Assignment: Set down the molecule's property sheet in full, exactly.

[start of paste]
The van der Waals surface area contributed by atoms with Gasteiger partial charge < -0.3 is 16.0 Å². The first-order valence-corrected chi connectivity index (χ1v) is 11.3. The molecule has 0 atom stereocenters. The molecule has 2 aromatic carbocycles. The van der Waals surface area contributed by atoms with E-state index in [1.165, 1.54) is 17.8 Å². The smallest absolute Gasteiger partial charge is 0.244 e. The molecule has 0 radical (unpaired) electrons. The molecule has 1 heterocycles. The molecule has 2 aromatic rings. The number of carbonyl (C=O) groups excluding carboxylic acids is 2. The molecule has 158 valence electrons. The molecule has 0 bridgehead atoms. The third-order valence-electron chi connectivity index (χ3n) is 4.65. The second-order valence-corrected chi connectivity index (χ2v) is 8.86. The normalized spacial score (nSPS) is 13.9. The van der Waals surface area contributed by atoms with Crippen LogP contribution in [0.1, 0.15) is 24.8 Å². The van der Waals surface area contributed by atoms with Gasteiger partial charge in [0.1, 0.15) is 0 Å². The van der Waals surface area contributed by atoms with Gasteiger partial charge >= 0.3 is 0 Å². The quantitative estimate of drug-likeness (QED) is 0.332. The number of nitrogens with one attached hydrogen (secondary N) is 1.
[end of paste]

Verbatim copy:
The van der Waals surface area contributed by atoms with Gasteiger partial charge < -0.3 is 16.0 Å². The first-order valence-corrected chi connectivity index (χ1v) is 11.3. The molecule has 0 atom stereocenters. The molecule has 2 aromatic carbocycles. The van der Waals surface area contributed by atoms with E-state index in [1.165, 1.54) is 17.8 Å². The smallest absolute Gasteiger partial charge is 0.244 e. The molecule has 0 radical (unpaired) electrons. The molecule has 1 heterocycles. The molecule has 2 aromatic rings. The number of carbonyl (C=O) groups excluding carboxylic acids is 2. The molecule has 158 valence electrons. The molecule has 0 bridgehead atoms. The third-order valence-electron chi connectivity index (χ3n) is 4.65. The second-order valence-corrected chi connectivity index (χ2v) is 8.86. The normalized spacial score (nSPS) is 13.9. The van der Waals surface area contributed by atoms with Crippen LogP contribution in [0.1, 0.15) is 24.8 Å². The van der Waals surface area contributed by atoms with Gasteiger partial charge in [0.1, 0.15) is 0 Å². The van der Waals surface area contributed by atoms with Gasteiger partial charge >= 0.3 is 0 Å². The quantitative estimate of drug-likeness (QED) is 0.332. The number of nitrogens with one attached hydrogen (secondary N) is 1.